Corrections or additions?
These stories by Peter J. Mladineo and Barbara Fox were published in U.S. 1 Newspaper on May 6, 1998. All rights
Life in the Fast Lane
Voxware said goodbye to its chief financial officer
last week, and it had also cut its head count by 30 percent —
all in response to seeing its stock drop from $7.50 to just under
$3 in 18 months. Company executives predict that cost cutting, new
personnel, and a new business plan will help improve Voxware’s market
position, but an analyst insists that only time will heal the growing
pains of the young firm.
Just before it went public in October, 1996, Voxware changed its business
plan from focusing on consumer CD-ROM products to concentrating on
Internet telephones. To its chagrin it found that, though other concepts
on the Internet have prospered, the growth of Internet telephony lagged
far behind expectations. So at the rate Voxware was going — burning
money at $1 million per quarter — the $20 million raised by the
IPO would soon be gone.
In November of last year Bathsheba Malsheen replaced co-founder Michael
Goldstein as CEO of the College Road-based company. "We changed
the strategic direction strictly toward OEMs (original equipment manufacturers),
to not do end-user applications," says Malsheen, formerly Voxware’s
chief operating officer (U.S. 1, July 16, 1997). "Now we sell
compression technology to be included in other people’s products.
We broadened the target market to four markets instead of one. And
we cut expenses significantly."
Two dozen people were laid off in January, reportedly with less than
optimum severance packages. Voxware at one point had employed 92 people,
but now it has 56 workers worldwide, including 47 on College Road.
Last week CFO Kenny Traub left, so technology inventor Gerard Aguilar,
chief technical officer, is the only co-founder remaining. Top researchers
Juin-Hwey Chen, Robert McAulay, and Craig Watkins are still with the
firm, though Kevin Erler, former manager of voice modeling research,
has left. An eight-member board has been reduced to five: Malsheen,
Aguilar, venture capitalist Andrew Fillat, Richard Schell (of Netscape),
plus a choice of Malsheen’s — Dave Levi, formerly president of
National Microsystems and COO of Voice Control Systems.
Nick Narlis, formerly Voxware’s vice president, treasurer, and acting
vice president of sales, is now chief financial officer. A search
is on for a new vice president of sales, but Jeff Hill is now marketing
director and Chuck Hart is vice president of international sales.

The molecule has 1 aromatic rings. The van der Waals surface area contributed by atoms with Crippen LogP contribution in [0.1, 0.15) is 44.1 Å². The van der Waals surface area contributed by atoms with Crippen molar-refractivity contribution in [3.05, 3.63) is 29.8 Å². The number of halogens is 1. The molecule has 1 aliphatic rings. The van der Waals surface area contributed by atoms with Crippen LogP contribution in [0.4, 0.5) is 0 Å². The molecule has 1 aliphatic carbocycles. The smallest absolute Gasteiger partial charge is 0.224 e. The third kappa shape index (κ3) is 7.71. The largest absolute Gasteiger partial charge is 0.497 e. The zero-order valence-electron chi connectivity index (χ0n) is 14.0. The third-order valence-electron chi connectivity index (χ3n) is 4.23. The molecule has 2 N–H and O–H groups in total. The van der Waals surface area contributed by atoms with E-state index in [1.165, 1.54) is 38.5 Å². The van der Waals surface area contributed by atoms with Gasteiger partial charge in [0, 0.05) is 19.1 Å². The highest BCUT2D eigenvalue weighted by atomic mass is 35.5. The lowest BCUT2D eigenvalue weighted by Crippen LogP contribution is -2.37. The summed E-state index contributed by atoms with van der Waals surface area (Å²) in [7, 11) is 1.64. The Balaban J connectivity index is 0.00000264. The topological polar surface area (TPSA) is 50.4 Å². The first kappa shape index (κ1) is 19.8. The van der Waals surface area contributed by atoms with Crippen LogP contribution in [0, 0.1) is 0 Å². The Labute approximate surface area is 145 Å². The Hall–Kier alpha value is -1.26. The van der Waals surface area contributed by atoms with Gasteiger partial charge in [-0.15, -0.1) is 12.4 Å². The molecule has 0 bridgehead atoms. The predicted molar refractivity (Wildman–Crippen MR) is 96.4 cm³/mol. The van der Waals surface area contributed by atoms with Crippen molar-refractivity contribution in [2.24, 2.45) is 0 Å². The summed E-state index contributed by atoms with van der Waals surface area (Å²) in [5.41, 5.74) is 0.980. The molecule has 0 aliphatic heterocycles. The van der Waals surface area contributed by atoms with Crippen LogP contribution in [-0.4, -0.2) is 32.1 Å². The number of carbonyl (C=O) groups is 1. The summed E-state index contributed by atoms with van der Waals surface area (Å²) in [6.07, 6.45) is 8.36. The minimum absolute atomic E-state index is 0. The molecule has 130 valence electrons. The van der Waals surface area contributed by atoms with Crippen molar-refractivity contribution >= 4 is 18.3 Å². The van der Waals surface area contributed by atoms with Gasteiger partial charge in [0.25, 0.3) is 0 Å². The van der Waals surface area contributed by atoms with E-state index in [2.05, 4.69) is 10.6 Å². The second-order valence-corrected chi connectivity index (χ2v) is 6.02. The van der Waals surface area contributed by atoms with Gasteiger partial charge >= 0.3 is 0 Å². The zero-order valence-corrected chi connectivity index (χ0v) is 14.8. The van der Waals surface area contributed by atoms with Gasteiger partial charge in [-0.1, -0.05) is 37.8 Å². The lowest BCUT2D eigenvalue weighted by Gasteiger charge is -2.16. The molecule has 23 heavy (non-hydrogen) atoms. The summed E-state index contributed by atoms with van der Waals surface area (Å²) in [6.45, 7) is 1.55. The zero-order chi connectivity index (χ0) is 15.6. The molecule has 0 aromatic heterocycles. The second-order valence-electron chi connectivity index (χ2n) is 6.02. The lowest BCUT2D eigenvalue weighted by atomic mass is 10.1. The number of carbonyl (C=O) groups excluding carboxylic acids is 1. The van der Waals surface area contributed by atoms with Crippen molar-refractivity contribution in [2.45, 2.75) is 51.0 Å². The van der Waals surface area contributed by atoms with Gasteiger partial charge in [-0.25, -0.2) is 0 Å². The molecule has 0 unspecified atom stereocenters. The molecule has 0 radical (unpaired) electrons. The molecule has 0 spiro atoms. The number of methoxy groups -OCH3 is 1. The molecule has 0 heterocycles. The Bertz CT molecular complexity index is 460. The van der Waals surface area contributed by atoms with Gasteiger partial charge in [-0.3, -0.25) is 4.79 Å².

Based in Seattle, he works mostly in the Far East, and the firm also
has sales offices in Tokyo, the United Kingdom, Boston, and the San
Francisco Bay Area.
Narlis grew up in Hamilton, where his father worked for the railroad
and his mother for the casino control commission. An accounting major
at Rider, Class of 1982, he worked at KPMG Peat Marwick for nine years
but was also an officer in the U.S. Army Reserves and enjoyed the
operations side of business and the military.
"I decided that rather than be a partner in a large firm, it was
better to be an entrepreneur," says Narlis. He moved to Dendrite
International, where he was director of finance, and then joined Voxware
Malsheen calls Narlis a "Renaissance man" and
attributes that and his "unemotional and effective approach"
to his military background. "He has done a tremendous job as vice
president of sales, he gets involved in market research, and he has
been running finance, human resources, and MIS," she says. "I
have been working in technology companies for 16 years, and I don’t
think I have met anyone with the level of flexibility that Nick has."
Not only is Malsheen optimistic about what Narlis can do for Voxware,
she also praises Voxware’s latest business plan — to broaden the
target markets from just Internet telephony to also include consumer
devices, wireless, and Internet/multimedia software. She announced
last month that Franklin Electronic Publishers has licensed Voxware’s
speech technology for its handheld translators and bilingual dictionaries
which will be marketed next Christmas. Based in Burlington, Franklin
manufactures personal productivity devices and publishes more than
200 electronic handheld books (http://www.franklin.com.
She also cut cash flow. "We need time to grow the company and